LONDON (Reuters) - Deutsche Bank raised its forecast for German economic growth next year, saying a heavy influx of migrants would increase consumption as much as half a percentage point.
German gross domestic product is now forecast to come in at 1.9 percent in 2016 compared with 1.7 percent in previous forecasts, the bank said in a research note published on Friday.
“Although the external and the financial environment have deteriorated we have lifted our 2016 GDP call,” Deutsche Bank said.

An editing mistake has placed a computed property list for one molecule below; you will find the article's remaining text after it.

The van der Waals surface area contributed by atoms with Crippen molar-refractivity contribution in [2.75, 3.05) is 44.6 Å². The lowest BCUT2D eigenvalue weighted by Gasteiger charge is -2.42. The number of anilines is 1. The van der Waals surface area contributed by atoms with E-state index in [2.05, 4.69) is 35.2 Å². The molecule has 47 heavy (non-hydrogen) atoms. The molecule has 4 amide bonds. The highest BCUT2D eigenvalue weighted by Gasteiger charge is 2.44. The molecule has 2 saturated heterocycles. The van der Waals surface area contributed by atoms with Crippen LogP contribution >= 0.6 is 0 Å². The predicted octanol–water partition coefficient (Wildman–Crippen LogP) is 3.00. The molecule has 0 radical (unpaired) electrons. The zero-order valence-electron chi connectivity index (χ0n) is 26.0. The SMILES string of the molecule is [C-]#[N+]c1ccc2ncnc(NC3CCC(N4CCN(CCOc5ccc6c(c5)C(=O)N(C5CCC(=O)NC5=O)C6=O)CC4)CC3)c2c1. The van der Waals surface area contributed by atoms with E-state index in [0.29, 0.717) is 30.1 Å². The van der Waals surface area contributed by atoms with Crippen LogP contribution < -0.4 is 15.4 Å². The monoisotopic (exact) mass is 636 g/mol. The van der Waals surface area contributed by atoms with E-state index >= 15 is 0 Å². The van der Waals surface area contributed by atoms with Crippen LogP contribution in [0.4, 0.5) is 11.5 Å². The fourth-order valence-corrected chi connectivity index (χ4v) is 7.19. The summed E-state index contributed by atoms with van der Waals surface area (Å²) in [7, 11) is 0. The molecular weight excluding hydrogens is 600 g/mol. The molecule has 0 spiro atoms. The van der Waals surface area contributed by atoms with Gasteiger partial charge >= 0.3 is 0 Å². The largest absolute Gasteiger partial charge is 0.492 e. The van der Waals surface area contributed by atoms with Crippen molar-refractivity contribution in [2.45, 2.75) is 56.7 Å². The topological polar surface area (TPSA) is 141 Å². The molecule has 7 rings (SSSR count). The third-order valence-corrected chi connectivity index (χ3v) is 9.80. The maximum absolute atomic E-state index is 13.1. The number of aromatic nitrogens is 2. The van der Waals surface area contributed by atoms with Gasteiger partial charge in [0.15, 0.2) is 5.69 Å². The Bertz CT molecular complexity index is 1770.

“Drivers are stronger real consumption growth due to lower oil prices/stronger EUR and the surge in immigration,” analysts wrote, adding they expected the boost in consumption to be evenly split between private and public.
Around 800,000 refugees and migrants escaping war and poverty, many of them from Syria, are expected to arrive in Germany this year.
At the time of arrival, the average age of the immigrants is 23.3 years old - much younger than the domestic population, which averages 44.5 years, the bank said.
Germany has long struggled to deal with its aging population, with government and industry saying immigration was needed to counter the looming demographic squeeze.
Reporting by Karin Strohecker, editing by Larry King